Another month, another opportunity to share trends observations. While it has been a bit of a mixed bag in terms of vehicle requests, there has been a noticeable interest in upcoming fall releases. Given the upheaval of 2020, looks like we’re not the only ones looking forward to an exciting season of completely redesigned vehicle launches. Here’s what made the list this month.


Acura TLX – The all-new 2021 Acura TLX is slated to arrive Sept. 28, and production has begun in Ohio (according to Car & Driver). We’ve been thinking of this redesign as the “more” version. Longer, lower, faster … better? We hope so. Dubbed the “Seven-Second Knockout,” the new TLX definitely adopts a more aggressive style than its predecessor, noticeable from its wider and lower stance (its wheelbase is a full 3.7” longer) and flared rear fenders. We can’t wait to get behind the wheel. Hopefully sooner rather than later.

Kia K5 – What was once the Kia Optima is now the Kia K5. Even though we’re not always crazy about the whole letter-number-sequence thing, the change has it fall in line with Kia’s global naming strategy. OK, makes sense. What is surprising is the glowing early reviews. Automobile Mag says it’s “one of the best looking four-doors under $50,000” and “looks just as great inside.” Car & Driver calls is “gorgeous,” “a legitimate head-turner,” and boasts a “truly luxurious interior.” CNET’s RoadShow dubs it “Optima, optimized.” And due to the K5’s eye-catching exterior, Motor1 writes, “we’d say the K5 is actually the new best-looking car in the class (sorry, Mazda6).” All in all, we think it will be a winner for someone looking for a stylish car that won’t break the bank.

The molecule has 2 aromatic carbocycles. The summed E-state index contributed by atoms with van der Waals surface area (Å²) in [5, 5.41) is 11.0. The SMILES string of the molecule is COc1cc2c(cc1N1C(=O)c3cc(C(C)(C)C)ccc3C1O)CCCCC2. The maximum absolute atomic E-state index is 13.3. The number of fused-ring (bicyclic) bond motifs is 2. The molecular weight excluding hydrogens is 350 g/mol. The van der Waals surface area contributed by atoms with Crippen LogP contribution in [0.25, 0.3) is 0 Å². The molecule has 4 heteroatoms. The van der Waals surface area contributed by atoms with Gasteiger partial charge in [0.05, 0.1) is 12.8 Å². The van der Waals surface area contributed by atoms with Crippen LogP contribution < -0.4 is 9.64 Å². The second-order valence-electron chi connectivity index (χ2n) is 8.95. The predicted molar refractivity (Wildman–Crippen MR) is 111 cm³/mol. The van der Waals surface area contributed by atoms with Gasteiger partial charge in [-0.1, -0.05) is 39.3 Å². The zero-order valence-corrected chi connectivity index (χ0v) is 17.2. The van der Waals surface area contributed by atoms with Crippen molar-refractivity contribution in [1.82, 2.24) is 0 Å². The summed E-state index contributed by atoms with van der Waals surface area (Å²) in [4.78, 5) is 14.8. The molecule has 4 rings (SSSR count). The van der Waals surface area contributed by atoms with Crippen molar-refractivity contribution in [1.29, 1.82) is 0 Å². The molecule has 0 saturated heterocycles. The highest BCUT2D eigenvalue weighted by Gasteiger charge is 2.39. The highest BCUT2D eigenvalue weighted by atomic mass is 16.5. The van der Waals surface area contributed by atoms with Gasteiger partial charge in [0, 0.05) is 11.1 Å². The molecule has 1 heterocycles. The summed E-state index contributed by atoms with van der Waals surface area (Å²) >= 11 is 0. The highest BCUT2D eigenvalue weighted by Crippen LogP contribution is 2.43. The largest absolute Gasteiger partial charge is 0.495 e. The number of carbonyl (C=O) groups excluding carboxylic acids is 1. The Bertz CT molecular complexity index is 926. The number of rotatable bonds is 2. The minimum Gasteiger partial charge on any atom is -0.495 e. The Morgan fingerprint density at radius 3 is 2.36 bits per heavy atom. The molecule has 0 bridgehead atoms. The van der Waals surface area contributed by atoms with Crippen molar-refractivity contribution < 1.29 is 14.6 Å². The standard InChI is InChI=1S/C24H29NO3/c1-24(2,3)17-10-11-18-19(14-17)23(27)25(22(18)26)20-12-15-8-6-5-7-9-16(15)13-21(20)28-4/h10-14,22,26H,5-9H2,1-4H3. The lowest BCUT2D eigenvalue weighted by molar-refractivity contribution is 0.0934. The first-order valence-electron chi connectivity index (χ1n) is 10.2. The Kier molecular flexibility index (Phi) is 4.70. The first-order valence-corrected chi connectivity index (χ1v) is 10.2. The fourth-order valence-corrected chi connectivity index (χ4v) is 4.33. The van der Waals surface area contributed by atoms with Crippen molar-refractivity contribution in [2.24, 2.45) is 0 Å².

Toyota Sienna – Have you seen the new 2021 Sienna? You almost can’t miss it. Definitely the anti-soccer-mom minivan. The new Sienna is completely redesigned with a bold, somewhat aggressively styled, frontend. And if that wasn’t surprising enough, Toyota will only be offering it as a hybrid model. Earlier versions came with a 3.5-liter V-6 engine, but only an estimated 21 MPG. The new hybrid will have two electric motors, paired with a 2.5-liter gasoline, to produce 243 horsepower and an EPA-estimated 33 MPG. Seems like a fair MPG/horsepower trade-off, and with the higher MPG we may start seeing more of these in the ridesharing sector or in the driveway of a business commuter.

2021 is shaping up to be an exciting year for vehicle launches, don’t you think?